Atlantic Empires of France and Spain is a comparative study of the colonies of Cape Breton and Cuba within their imperial systems and within the Atlantic world in general. John McNeill examines the importance of these colonies fo the French and Spanish empires, particularly in light of Britain's rise to dominance among European imperial powers.
McNeil covers French and Spanish economic and military policy toward the colonies, as well as the empires' actual economic and military roles. Particular colonial trades codfish in Cape Breton and sugar and tobacco in Cuba were important to the economies of the mother countries.
Both colonies proved to be highly profitable and comparatively inexpensive to defend, govern, and maintain, but, as McNeill shows, managing them from a distance was not without problems. Smuggling was widespread throughout the colonies, although this illegal trading did not undermine the overall commercial success of the systems. In addition, because the preferred method of profiteering from a rival's empire was to seize cargo at critical points on the high seas, the imperial powers faced the continual threat of foreign attacks on their trade ships. McNeill also emphasizes the role of geography, climate, ecosystems, and disease patterns in thwarting Spanish and French ambitions in the New World.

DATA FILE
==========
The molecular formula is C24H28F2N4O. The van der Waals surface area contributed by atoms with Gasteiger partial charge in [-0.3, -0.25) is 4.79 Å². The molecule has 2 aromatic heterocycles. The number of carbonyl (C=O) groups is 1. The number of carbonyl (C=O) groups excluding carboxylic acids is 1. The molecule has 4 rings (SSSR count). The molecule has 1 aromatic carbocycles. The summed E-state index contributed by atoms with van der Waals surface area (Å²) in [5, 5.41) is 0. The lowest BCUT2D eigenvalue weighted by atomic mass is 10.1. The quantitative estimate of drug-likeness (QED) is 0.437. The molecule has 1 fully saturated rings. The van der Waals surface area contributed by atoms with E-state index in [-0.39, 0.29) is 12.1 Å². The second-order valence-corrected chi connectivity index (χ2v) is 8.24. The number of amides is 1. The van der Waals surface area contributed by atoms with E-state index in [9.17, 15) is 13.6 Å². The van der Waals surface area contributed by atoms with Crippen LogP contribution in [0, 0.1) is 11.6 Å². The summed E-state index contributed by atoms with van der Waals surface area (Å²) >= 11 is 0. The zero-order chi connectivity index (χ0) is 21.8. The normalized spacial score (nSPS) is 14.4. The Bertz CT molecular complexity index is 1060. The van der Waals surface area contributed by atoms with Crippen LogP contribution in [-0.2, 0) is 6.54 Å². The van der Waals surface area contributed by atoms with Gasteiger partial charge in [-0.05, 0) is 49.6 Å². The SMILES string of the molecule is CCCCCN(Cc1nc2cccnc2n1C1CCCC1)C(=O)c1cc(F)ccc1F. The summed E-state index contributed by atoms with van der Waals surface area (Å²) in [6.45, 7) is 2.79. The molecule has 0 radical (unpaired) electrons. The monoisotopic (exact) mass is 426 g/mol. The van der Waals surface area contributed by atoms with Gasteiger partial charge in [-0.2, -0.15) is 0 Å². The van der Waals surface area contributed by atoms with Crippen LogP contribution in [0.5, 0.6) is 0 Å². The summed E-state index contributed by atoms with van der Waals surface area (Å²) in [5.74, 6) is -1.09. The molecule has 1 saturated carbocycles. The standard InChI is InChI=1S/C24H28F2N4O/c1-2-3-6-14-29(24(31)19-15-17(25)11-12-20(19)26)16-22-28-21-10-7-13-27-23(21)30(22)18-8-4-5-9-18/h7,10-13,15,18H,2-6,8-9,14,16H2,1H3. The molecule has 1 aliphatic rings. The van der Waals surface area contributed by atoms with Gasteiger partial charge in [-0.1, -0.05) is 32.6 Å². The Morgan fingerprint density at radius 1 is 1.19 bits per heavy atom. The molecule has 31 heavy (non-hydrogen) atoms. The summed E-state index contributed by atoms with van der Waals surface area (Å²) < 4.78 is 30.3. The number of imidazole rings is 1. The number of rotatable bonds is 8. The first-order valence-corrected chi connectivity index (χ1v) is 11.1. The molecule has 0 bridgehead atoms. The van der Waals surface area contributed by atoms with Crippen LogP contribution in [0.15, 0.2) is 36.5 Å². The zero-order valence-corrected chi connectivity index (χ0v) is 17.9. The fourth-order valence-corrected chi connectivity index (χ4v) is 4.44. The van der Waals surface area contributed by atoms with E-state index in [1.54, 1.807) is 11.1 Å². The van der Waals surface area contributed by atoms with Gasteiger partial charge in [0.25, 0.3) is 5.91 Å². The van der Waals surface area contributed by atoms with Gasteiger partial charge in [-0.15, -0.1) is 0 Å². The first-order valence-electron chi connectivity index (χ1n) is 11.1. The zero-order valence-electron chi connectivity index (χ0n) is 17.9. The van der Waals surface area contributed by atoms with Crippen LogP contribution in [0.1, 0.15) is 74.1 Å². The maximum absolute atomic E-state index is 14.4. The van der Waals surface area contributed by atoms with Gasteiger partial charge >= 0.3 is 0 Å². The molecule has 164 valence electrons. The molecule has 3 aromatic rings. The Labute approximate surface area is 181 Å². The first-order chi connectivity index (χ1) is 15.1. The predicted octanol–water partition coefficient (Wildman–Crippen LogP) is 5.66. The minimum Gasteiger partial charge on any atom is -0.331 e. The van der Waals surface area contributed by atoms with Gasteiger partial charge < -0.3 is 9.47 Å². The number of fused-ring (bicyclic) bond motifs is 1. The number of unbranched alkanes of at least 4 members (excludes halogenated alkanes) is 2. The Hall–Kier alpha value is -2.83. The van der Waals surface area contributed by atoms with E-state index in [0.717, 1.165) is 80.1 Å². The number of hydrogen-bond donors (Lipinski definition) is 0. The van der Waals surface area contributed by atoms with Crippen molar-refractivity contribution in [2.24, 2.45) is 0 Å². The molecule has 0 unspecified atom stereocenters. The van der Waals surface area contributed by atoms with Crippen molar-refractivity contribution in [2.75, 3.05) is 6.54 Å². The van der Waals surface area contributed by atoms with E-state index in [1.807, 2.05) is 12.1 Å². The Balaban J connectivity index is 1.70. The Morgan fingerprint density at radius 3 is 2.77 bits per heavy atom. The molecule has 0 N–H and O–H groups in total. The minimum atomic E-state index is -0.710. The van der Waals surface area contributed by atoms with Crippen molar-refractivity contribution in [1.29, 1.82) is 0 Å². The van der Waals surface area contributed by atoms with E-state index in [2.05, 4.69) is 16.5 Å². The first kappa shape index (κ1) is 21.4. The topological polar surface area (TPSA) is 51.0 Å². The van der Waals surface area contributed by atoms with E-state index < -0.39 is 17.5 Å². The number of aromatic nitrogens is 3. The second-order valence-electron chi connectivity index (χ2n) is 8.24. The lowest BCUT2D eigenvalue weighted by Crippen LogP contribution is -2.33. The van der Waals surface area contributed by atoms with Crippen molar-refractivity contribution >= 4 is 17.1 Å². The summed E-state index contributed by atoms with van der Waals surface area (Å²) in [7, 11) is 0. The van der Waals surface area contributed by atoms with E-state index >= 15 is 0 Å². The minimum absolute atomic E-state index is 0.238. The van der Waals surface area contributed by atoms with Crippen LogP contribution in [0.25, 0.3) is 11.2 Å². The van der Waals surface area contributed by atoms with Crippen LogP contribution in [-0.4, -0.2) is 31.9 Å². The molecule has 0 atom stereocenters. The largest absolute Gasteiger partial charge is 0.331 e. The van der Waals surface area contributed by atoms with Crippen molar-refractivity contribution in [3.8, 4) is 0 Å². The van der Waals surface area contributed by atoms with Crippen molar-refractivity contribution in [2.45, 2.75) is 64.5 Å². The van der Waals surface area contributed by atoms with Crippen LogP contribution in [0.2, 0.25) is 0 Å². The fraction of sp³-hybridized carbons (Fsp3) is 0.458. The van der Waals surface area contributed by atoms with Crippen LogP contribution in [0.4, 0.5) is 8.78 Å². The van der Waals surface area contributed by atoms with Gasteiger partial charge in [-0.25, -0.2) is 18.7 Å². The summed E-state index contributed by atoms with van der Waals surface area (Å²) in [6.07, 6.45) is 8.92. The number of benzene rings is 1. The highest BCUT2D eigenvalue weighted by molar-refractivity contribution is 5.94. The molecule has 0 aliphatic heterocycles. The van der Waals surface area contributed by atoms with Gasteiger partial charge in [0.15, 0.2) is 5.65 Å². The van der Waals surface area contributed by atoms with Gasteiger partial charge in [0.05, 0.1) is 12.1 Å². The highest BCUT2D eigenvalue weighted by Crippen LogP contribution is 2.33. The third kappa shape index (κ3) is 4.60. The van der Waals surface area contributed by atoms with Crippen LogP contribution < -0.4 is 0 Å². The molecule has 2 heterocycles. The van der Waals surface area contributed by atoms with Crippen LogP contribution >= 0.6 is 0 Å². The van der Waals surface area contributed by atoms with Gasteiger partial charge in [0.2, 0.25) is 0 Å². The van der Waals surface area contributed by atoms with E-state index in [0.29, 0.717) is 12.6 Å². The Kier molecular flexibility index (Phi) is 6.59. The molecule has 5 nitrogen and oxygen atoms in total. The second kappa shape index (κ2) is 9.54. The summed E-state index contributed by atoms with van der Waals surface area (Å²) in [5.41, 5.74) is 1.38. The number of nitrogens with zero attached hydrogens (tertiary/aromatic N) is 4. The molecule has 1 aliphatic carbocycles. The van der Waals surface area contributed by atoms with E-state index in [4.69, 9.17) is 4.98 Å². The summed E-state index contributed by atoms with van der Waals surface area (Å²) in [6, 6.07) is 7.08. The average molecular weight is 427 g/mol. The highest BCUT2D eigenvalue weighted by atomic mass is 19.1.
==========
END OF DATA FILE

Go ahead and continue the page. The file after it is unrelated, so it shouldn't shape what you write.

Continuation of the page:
Using archival research, McNeill illuminates the character of the Atlantic world of the eighteenth century by offering information on the economy and defense of two colonies. He also delineates the importance of overseas holdings to European states and the problems of imperial management.
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|Publisher:||The University of North Carolina Press|
|Product dimensions:||5.90(w) x 9.00(h) x 0.90(d)|
About the Author
John Robert McNeill is a professor at the School of Foreign Service and History Department at Georgetown University.
What People are Saying About This
McNeill's study of the growth and development of colonies as constrained by local economies and ecologies is a fine example of the best type of comparative analysis.Herbert S. Klein